The cabin/cockpit area was incinerated. Kern County Sheriff's deputies reported that both front seats were removed by rescue personnel.
All of the airplane's major components and flight controls were found at the impact site.
Right Wing Examination:
The right wing remained attached at its respective wing-to-fuselage attach fittings. The inboard section of the leading edge was bent down about 75 degrees. The right main landing gear remained attached at its respective attach points.
The entire right wing displayed extensive postimpact fire damage. The upper midsection skin was burnt away and the spar displayed extensive twisting and burn damage. The fuel tank area displayed hydraulicing signatures and contained some fuel.
The aileron remained connected to its respective attach points. The inboard section of the aileron was melted. The flaps appeared to be in the retracted position, but moved freely.
Left Wing Examination:
The wing separated from its respective wing-to-fuselage attach fittings and was found lying right-side-up next to the right wing tip. The entire inboard section was incinerated. The wing also displayed extensive hydraulicing signatures. The leading edge outboard panel was bent upward and crushed toward the trailing edge.
The landing gear strut was found adjacent to the wing. The aileron cables remained attached at its respective attach points. The cables separated and the fracture surfaces displayed extensive fraying and necking down signatures.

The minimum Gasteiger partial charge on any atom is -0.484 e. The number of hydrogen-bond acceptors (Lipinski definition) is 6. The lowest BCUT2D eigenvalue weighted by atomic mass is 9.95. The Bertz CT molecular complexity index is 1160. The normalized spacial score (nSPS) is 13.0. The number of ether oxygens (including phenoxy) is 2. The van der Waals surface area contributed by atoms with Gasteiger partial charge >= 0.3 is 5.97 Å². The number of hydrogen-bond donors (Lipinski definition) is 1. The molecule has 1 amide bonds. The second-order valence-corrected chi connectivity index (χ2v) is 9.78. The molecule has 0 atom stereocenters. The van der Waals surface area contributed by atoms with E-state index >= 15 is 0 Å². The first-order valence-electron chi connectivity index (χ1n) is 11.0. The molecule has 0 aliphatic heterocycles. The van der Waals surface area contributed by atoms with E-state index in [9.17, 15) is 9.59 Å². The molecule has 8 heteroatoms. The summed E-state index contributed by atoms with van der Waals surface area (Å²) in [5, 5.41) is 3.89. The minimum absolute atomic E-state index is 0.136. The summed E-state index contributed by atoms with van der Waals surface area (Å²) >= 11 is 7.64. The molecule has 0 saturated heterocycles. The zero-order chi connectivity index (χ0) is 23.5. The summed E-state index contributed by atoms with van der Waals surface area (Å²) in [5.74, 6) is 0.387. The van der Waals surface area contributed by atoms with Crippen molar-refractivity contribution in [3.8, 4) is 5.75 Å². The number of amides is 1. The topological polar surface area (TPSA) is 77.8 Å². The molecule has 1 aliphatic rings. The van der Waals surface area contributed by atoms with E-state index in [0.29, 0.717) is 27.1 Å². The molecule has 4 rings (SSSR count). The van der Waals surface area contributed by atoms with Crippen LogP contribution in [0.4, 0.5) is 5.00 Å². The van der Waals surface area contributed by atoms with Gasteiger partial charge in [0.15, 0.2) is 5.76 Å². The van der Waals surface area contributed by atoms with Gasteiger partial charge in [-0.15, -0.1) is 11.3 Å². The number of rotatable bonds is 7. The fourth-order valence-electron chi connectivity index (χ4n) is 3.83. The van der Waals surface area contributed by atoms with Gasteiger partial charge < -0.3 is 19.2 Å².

The outboard section of the elevator was melted. The entire empennage was destroyed by the postimpact fire. Only remnants of the spar caps were found. About 80 percent of the stabilator trim tab was found; the skin between the stabilator's leading edge and the trim tab was destroyed by fire.
The elevator trim tab actuator was extended by four threads; the jackscrew was extended about 3/8 inch. According to the The New Piper Aircraft Company representative, this setting corresponds to a near neutral position.
On-Scene Engine and Propeller Examination:
The propeller was found impaled in the initial impact crater and separated from the engine crankshaft. The propeller blades displayed chordwise scuffing, leading edge gouging and "S" twisting signatures.
The upper spark plugs displayed normal operating signatures.